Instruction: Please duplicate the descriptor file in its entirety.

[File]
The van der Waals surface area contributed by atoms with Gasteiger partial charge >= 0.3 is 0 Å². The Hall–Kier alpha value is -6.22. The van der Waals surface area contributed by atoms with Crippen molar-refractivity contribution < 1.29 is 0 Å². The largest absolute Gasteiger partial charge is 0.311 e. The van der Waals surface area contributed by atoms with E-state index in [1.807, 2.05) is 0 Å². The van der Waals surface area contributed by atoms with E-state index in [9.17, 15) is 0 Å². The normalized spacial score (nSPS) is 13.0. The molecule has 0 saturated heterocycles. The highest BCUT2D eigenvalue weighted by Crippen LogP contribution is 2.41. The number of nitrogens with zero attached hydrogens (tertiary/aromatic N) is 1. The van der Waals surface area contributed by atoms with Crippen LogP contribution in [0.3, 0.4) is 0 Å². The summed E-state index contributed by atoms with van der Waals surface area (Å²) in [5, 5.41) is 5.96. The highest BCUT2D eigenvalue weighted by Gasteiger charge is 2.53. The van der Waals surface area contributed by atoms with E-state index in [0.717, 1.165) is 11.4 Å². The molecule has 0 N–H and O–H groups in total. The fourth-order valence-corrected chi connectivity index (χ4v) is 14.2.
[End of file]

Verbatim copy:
The van der Waals surface area contributed by atoms with Gasteiger partial charge >= 0.3 is 0 Å². The Hall–Kier alpha value is -6.22. The van der Waals surface area contributed by atoms with Crippen molar-refractivity contribution < 1.29 is 0 Å². The largest absolute Gasteiger partial charge is 0.311 e. The van der Waals surface area contributed by atoms with E-state index in [1.807, 2.05) is 0 Å². The van der Waals surface area contributed by atoms with E-state index in [9.17, 15) is 0 Å². The normalized spacial score (nSPS) is 13.0. The molecule has 0 saturated heterocycles. The highest BCUT2D eigenvalue weighted by Crippen LogP contribution is 2.41. The number of nitrogens with zero attached hydrogens (tertiary/aromatic N) is 1. The van der Waals surface area contributed by atoms with Crippen LogP contribution in [0.3, 0.4) is 0 Å². The summed E-state index contributed by atoms with van der Waals surface area (Å²) in [5, 5.41) is 5.96. The highest BCUT2D eigenvalue weighted by Gasteiger charge is 2.53. The van der Waals surface area contributed by atoms with E-state index in [0.717, 1.165) is 11.4 Å². The molecule has 0 N–H and O–H groups in total. The fourth-order valence-corrected chi connectivity index (χ4v) is 14.2.